Dawn, it must be said, begins the film as an abstinence advocate of a group that, as best as can be said, is not so extreme as to insist that the first kiss be at the altar, as such groups do indeed exist, though (this group encourages dating and dancing, albeit at a distance and with mocking song lyrics by David Lichtenstein, another son of Roy), because of the indoctrination of the group, Dawn is horrified when she finds herself up in the middle of the night almost giving into temptation to touch herself in a fantasy of her wedding night.  Many more moderate abstinence groups, while not encouraging such behavior, would tell people not to have such guilt about it, as the closest the Bible comes to discussing it is Leviticus mentioning ritual uncleanliness after a sexual release of any nature, marital or not, so long as fantasies remain marriage-focused.  This group’s promise ring is a translucent red found by the costume designer, Rita Ryack.  Ryack says in the featurette that she is not impressed with the symbol as it appears on the T-shirts, but it does seem to be subtly symbolic of the female anatomy.  Dawn and others explicitly point out that this is not just for girls, so the organization is not overtly sexist, but the attitude is that the virginity is a gift that the giver must leave wrapped and unexamined before giving.

In an incident she apparently no longer remembers when asked, her stepbrother, who has never forgotten shows her his privates in a wading pool, and then demands to see hers, and gets bitten.   Her stepbrother, Brad (John Hensley) is obsessed with her, and responds by being a polar opposite, blasting thrash metal and constantly dealing with his physical needs with Melanie (Nicole Swahn), for whom he has no respect.  Interestingly, at a couple of points when Dawn enters Brad’s bedroom, one can clearly see a cobra image on Brad’s wall near the door.  Snakes have a long history as a symbol of feminine power that Freud more recently interpreted as a phallic symbol.  The double-edge of this symbol colors both scenes with subtext.  The snake imagery appeared earlier in the film as the children Dawn speaks to chant about Eve and the snake, directly tying the snake to femininity and indoctrinated fear of sexuality.  Nothing the children say is quoting the Bible, but is an extremely misogynistic interpretation of the Bible story.  This scene emphasizes Dawn’s exile from the group after she was date raped by one of its members, Tobey (Hale Appleman).  She never tells anyone of the rape, nor ever says the word, because her body responds by dismembering her attacker.  The attack occurs in a cave, with all the symbolism that entails, and either intentionally or because of the freezing water one must swim through to reach the cave contributing to shock, Tobey does not survive.  Dawn explicitly broke up with Tobey because of the sexual tension he was causing her.  In a deleted scene, another couple from the abstinence group, Gwen (Julia Garro) and Phil (Adam Wagner), unaware of the post-breakup meeting with Tobey to which Dawn agreed that ended in the date rape, state their belief that he killed himself over the breakup.  Knowing that the rape ties directly to his death, which, not even sure if it occurred or was a dream, she needs to return to the scene to confirm, she is forced to keep silent about it.  She also considers the rape reason to discard her promise ring.  Even when she acknowledges to the gynecologist (Josh Pais) that she is sexually active, and he tells her that the exam room is a safe place for secrets, she is unwilling to acknowledge the rape, and ultimately maims him in the funniest of the gore scenes.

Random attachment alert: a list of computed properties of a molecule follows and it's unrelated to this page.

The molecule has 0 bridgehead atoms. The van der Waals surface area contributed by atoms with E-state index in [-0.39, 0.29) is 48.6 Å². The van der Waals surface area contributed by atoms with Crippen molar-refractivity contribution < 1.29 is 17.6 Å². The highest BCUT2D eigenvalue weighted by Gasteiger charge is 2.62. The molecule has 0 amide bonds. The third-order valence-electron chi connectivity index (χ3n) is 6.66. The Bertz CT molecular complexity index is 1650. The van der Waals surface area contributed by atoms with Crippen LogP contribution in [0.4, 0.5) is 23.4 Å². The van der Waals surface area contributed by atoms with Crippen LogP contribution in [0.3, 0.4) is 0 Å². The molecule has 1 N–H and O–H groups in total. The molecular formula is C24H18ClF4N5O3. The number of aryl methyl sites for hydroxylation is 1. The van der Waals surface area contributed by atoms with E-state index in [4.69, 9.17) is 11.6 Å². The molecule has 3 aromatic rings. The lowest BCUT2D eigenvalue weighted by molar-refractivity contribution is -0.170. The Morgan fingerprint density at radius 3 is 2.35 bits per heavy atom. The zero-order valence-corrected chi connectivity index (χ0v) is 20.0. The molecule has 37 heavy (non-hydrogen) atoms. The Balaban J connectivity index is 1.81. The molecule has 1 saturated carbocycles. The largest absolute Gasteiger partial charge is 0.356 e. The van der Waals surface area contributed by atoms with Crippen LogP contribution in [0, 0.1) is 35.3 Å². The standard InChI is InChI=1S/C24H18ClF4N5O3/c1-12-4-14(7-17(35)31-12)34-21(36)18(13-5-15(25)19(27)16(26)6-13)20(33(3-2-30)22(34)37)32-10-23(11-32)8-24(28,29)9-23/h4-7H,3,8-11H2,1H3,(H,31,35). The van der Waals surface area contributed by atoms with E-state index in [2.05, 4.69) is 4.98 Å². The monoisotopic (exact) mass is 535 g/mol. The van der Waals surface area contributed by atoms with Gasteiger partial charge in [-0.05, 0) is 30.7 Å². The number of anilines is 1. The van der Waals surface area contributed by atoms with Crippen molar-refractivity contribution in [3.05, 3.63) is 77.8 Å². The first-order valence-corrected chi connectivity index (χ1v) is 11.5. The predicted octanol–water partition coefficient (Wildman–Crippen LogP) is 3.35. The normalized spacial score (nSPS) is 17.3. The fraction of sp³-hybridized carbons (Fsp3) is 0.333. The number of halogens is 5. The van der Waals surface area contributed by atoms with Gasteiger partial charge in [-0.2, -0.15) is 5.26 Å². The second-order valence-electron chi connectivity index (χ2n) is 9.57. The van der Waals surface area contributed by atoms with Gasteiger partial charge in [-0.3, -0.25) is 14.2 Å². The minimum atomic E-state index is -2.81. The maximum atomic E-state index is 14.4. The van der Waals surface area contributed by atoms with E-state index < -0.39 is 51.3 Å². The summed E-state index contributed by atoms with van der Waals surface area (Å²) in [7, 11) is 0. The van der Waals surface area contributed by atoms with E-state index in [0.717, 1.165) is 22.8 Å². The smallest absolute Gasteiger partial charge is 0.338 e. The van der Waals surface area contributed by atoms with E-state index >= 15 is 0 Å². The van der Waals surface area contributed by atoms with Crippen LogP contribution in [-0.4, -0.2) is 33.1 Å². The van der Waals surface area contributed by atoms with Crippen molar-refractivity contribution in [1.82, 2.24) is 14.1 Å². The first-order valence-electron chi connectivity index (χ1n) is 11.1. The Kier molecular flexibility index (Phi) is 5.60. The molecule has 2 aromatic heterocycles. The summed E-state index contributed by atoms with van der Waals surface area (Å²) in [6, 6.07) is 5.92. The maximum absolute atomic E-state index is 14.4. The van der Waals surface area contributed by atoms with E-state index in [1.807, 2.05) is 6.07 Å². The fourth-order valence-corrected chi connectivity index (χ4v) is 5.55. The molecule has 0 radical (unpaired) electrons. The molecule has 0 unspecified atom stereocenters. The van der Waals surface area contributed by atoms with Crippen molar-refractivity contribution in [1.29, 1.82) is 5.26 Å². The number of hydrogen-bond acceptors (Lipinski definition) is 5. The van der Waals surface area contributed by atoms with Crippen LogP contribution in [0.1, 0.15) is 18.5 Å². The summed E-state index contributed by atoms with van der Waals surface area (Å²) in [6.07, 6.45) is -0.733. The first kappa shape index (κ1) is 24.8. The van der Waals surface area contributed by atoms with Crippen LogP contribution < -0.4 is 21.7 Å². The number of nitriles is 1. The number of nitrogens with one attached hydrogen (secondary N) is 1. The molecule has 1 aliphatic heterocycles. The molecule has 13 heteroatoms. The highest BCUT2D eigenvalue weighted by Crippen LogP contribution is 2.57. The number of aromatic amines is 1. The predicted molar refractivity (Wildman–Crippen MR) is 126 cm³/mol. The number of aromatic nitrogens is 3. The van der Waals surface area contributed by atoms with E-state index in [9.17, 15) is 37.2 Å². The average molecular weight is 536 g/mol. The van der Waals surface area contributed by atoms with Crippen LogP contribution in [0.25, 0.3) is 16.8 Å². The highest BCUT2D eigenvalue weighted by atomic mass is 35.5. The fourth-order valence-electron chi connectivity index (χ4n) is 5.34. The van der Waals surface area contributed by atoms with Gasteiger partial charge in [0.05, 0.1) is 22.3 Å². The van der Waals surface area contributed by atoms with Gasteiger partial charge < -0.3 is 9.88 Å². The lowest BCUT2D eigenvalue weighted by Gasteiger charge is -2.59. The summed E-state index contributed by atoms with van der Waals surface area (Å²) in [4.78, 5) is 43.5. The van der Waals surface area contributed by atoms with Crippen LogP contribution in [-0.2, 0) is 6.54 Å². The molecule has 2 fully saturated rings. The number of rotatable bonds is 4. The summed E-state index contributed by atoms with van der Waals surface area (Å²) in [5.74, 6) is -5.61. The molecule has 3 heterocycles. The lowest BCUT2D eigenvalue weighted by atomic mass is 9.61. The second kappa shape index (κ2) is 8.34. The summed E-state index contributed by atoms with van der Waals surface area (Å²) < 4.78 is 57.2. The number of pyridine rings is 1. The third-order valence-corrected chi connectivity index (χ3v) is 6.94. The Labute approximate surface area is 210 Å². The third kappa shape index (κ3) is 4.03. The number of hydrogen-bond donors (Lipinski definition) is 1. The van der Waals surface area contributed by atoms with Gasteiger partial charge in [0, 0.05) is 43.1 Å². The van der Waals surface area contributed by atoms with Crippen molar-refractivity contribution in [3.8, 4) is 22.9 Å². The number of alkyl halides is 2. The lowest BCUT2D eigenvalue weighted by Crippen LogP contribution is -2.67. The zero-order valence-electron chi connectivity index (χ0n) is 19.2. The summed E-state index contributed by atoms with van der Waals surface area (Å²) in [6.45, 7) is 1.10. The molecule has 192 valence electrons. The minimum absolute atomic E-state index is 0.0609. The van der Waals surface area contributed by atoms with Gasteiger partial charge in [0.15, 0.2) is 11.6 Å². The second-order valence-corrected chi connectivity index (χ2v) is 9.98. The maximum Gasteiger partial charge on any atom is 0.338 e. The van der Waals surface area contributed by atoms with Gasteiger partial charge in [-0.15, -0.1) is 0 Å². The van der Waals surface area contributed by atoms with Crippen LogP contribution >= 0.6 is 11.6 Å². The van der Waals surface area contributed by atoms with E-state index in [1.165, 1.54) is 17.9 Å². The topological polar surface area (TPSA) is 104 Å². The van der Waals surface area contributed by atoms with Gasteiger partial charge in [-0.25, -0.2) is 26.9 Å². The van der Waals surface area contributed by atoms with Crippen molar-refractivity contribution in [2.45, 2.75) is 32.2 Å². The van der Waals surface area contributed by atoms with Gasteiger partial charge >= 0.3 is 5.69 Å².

Because her mother, Kim (Vivienne Benesch) is terminally ill and in pain (presumably with cancer, though that word is never uttered, either), Dawn really has no one to turn to, and is convinced that she has to go to the police.  After her breakup with Tobey, Ryan has become friendly with her, and she goes to him now.  He lives in his parents’ garage and has an intercom with which to call them.  Ryan reads books on female sexual pleasure and he has a box full of feminine massagers.  He is gentle with her, respectfully allows her to bathe in private, then seduces her, using his massagers on her until she is ready to let him in.   She has succumbed to the indoctrination of the other side that encourages casual sex.  She feels sexually liberated for a moment, and admires herself naked from the waist up in the mirror.  After she puts her shirt back on, he tempts her into having sex again by turning on his clitoral stimulator.  This time, she takes the supposedly more empowering on-top position, and she does not remove her shirt.  As she enjoys him, Ryan picks up his cell phone and starts taking to his friend.  He has won a bet.  He tries to put her on the phone.  She is thoroughly ashamed at the prospect of being out on the phone during intercourse, but shouts an instinctive “no.”  She continues intercourse with him as she argues about his violation of her sacred oath, then in an imagery laden line, he says that her mouth is saying one thing while her “sweet pussy” says another.  The most gruesome scene is reserved for the vilest offender (Tobey’s date rape was not premeditated), but she does not see it that way, ashamed of herself as she leaves him behind to call for his mom, who remains oblivious that it occurred during sex.

Dawn comes home calling for her mother, but finds her unconscious on the floor as Brad and Melanie have sex with the door open.  Dawn calls 911, but Kim does not survive.  The nurses allow Dawn to embrace Kim’s dead body.  Before Bill (Lenny van Dohlen), Dawn’s stepfather, can arrive at the hospital to sign the death certificate, Brad sics his vicious dog, Mother, upon his father, calling her off only after a serious bite to Bill’s neck.  Brad is conspicuously absent when Bill and a very guilt-ridden Melanie, whom Brad told Kim’s screams are normal, so Dawn goes home, dolls herself up, and seduces the stepbrother who has always wanted her, shoving off his attempts to get her from behind.  The angst in her face is quite palpable, disgusted at what she is allowing him to do, and her intent in mind, she seems to be wondering if she is indeed a monster.  In spite of what happened to his finger as a child, he is shocked when he cannot find his penis until it drops from under her nightgown.  She then releases Mother, her name tying in with a passage Dawn read regarding the mother element of the vagina dentata myth.  Mother consumes it all except the pierced glans, which she regurgitates.  Although Dawn allows Brad to live, she realizes that she can never return home, and bikes away, still in her nightgown and slippers and in heavy baby-doll makeup, only to hitch a ride with a dirty old man (Doyle Carter).